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Researchers use rival AI’s to jailbreak one another in horrible cyber experiment

WHY THIS MATTERS IN BRIEF

Humans jailbreaking and breaking AI models is one thing, but AI’s doing it to one another at speed and scale, well that opens a whole new can of cyber worms.

 

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After seeing how other Artificial Intelligence (AI) systems such as ChatGPT can have their guardrails broken in a number of ways NTU Researchers were able to jailbreak many of today’s most popular and famous chatbots by getting them to jailbreak one another – including ChatGPT, Google Bard, and Bing Chat.

 

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With the jailbreaks in place, targeted chatbots would generate valid responses to malicious queries, thereby testing the limits of Large Language Model (LLM) ethics. This research was done by Professor Liu Yang and NTU PhD students Mr Deng Gelei and Mr Liu Yi who co-authored the paper and were able to create proof-of-concept attack methods.

The method used to jailbreak an AI chatbot, as devised by NTU researchers, is called Masterkey. It is a two-fold method where the attacker would reverse engineer an LLM’s defense mechanisms. Then, with this acquired data, the attacker would teach another LLM to learn how to create a bypass. This way, a ‘Masterkey’ is created and used to attack fortified LLM chatbots, even if later patched by developers.

Professor Yang explained that jailbreaking was possible due to an LLM chatbot’s ability to learn and adapt, thus becoming an attack vector to rivals and itself. Because of its ability to learn and adapt, even an AI with safeguards and a list of banned keywords, typically used to prevent generating violent and harmful content, can be bypassed using another trained AI. All it needs to do is outsmart the AI chatbot to circumvent blacklisted keywords. Once this is done, it can take input from humans to generate violent, unethical, or criminal content.

 

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NTU’s Masterkey was claimed to be three times more effective in jailbreaking LLM chatbots than standard prompts normally generated by LLMs. Due to its ability to learn from failure and evolve, it also rendered any fixes applied by the developer eventually useless. Researchers revealed two example methods they used to get trained AIs to initiate an attack. The first method involved creating a persona which created prompts by adding spaces after each character, bypassing a list of banned words. The second involved making the chatbot reply under a persona of being devoid of moral restraints.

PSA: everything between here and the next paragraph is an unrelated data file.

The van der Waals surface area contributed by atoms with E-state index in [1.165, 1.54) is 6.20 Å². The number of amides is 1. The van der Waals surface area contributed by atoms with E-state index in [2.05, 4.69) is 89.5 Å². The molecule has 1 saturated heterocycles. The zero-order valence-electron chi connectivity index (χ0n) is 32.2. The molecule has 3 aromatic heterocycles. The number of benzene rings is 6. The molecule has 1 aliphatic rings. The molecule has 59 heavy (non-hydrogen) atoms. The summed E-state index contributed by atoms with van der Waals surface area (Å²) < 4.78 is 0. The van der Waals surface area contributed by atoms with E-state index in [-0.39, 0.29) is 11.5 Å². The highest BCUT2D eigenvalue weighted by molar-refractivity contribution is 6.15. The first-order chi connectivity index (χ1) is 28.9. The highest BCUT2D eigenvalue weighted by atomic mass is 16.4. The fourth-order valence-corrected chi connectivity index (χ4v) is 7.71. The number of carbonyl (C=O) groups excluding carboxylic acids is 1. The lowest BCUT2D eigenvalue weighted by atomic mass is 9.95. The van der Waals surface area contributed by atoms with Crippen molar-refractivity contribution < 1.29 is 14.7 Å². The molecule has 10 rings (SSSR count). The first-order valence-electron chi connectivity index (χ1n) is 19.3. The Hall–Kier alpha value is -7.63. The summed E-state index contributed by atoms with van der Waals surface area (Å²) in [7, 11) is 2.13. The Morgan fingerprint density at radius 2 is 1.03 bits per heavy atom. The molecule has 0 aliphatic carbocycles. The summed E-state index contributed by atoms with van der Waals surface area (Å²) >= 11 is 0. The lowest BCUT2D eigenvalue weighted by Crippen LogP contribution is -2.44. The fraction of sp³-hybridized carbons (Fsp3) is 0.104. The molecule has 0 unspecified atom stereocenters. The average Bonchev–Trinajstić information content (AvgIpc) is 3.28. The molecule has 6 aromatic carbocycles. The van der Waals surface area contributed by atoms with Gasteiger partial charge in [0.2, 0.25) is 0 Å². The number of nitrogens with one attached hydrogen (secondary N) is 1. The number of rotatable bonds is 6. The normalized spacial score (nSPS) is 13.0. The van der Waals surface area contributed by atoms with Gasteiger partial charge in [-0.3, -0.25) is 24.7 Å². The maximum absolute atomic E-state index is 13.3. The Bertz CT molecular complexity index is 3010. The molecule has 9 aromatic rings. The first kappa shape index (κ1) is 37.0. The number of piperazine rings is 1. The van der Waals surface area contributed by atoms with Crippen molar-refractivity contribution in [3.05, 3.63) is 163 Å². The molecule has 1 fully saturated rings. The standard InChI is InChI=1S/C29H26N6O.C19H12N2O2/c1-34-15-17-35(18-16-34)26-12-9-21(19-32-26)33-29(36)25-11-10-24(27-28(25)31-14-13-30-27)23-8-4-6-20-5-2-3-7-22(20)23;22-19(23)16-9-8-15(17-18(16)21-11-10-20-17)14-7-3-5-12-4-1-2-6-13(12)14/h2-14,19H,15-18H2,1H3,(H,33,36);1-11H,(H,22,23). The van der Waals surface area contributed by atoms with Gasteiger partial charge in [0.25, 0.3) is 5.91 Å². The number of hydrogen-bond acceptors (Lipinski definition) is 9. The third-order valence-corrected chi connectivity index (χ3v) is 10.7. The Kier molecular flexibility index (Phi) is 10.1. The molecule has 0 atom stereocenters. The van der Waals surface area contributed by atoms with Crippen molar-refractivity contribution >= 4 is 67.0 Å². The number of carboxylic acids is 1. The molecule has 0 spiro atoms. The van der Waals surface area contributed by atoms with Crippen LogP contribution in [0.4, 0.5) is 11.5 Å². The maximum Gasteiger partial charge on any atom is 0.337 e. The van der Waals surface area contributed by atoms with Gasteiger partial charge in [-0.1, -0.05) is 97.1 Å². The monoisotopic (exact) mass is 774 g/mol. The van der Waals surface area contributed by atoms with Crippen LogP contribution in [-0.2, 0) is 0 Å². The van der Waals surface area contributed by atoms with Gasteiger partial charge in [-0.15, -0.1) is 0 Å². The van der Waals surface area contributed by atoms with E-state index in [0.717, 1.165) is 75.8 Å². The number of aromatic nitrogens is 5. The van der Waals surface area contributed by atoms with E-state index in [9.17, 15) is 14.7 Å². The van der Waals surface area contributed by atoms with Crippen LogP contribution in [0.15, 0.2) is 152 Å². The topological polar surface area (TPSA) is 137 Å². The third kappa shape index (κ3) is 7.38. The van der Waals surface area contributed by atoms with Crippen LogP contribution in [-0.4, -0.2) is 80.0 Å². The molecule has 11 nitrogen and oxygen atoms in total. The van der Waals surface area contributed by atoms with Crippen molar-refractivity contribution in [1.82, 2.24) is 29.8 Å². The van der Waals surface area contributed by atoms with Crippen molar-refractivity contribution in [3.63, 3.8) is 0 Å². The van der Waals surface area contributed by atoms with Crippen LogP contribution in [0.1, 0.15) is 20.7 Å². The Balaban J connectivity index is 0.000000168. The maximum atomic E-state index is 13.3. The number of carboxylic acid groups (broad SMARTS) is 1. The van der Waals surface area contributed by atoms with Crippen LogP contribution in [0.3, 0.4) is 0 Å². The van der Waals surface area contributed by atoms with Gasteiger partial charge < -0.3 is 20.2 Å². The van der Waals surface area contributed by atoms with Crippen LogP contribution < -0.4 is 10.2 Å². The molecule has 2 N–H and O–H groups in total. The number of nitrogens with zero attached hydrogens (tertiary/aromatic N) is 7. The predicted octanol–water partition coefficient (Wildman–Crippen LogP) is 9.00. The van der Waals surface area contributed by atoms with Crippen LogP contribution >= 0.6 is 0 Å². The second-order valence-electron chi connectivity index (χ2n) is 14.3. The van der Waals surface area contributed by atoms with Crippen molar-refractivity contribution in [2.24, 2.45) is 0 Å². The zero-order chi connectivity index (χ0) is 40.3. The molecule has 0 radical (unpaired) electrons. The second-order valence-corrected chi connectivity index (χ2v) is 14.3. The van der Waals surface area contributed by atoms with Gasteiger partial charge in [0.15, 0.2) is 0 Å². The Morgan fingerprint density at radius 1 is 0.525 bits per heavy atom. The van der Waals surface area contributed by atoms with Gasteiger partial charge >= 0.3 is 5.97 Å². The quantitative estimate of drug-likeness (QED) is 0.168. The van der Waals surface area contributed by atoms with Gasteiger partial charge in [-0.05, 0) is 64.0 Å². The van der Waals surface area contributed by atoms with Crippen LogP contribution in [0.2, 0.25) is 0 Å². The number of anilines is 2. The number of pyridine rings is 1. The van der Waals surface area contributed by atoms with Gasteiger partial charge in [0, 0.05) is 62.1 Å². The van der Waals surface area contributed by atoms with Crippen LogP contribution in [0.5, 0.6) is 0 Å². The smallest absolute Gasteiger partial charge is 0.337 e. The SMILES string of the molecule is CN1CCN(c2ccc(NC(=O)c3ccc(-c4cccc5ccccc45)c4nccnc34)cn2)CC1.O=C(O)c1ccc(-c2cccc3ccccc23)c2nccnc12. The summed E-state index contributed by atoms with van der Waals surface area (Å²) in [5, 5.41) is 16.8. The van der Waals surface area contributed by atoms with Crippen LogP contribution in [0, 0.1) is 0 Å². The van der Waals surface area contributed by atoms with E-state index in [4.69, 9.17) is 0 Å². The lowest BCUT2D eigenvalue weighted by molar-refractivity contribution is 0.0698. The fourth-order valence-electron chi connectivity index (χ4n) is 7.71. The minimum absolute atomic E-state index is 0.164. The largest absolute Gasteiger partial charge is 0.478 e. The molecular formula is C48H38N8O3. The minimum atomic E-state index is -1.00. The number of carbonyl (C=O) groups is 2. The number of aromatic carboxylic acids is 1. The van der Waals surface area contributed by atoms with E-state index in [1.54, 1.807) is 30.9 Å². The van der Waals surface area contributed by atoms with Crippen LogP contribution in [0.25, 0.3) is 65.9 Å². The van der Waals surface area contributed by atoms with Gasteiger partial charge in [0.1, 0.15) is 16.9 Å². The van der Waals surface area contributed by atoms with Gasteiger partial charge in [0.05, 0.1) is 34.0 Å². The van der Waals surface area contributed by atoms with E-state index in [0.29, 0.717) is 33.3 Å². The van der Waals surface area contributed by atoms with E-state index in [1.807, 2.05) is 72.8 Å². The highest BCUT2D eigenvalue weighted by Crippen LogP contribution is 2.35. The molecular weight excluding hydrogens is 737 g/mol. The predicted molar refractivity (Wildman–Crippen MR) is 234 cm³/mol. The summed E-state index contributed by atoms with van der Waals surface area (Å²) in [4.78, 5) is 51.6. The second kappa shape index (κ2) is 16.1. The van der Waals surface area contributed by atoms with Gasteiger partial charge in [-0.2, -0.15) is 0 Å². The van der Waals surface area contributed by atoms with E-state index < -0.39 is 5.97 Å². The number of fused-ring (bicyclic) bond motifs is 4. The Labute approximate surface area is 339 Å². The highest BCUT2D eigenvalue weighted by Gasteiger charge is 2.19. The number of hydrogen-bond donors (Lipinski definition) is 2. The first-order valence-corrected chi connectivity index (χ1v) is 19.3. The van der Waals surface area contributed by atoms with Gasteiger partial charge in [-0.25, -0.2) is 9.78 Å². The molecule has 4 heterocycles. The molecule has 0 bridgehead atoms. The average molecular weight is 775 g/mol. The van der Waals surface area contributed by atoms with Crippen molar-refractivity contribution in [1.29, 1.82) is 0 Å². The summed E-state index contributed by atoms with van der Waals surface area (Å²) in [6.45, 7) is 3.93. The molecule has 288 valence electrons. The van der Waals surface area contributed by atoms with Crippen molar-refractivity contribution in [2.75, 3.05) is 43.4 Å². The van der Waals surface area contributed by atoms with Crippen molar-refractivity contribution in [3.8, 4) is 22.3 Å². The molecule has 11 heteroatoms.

According to NTU, its researchers contacted the various AI chatbot service providers with proof-of-concept data, as evidence of being able to successfully conduct jailbreaks. Meanwhile, the research paper has been accepted for presentation at the Network and Distributed System Security Symposium which will be held in San Diego next week.

With the use of AI chatbots growing exponentially it is important for service providers to constantly adapt to avoid malicious exploits. Big tech companies will typically patch their LLMs and chatbots when bypasses are found and made public. However, Masterkey’s touted ability to consistently learn and jailbreak is unsettling, to say the least.

 

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AI is a powerful tool, and if such power can be directed maliciously it could cause a lot of problems. Therefore every AI chatbot maker needs to apply protections, and we hope that NTU’s communications with the respective chatbot makers will help close the door to the Masterkey jailbreak and similar.

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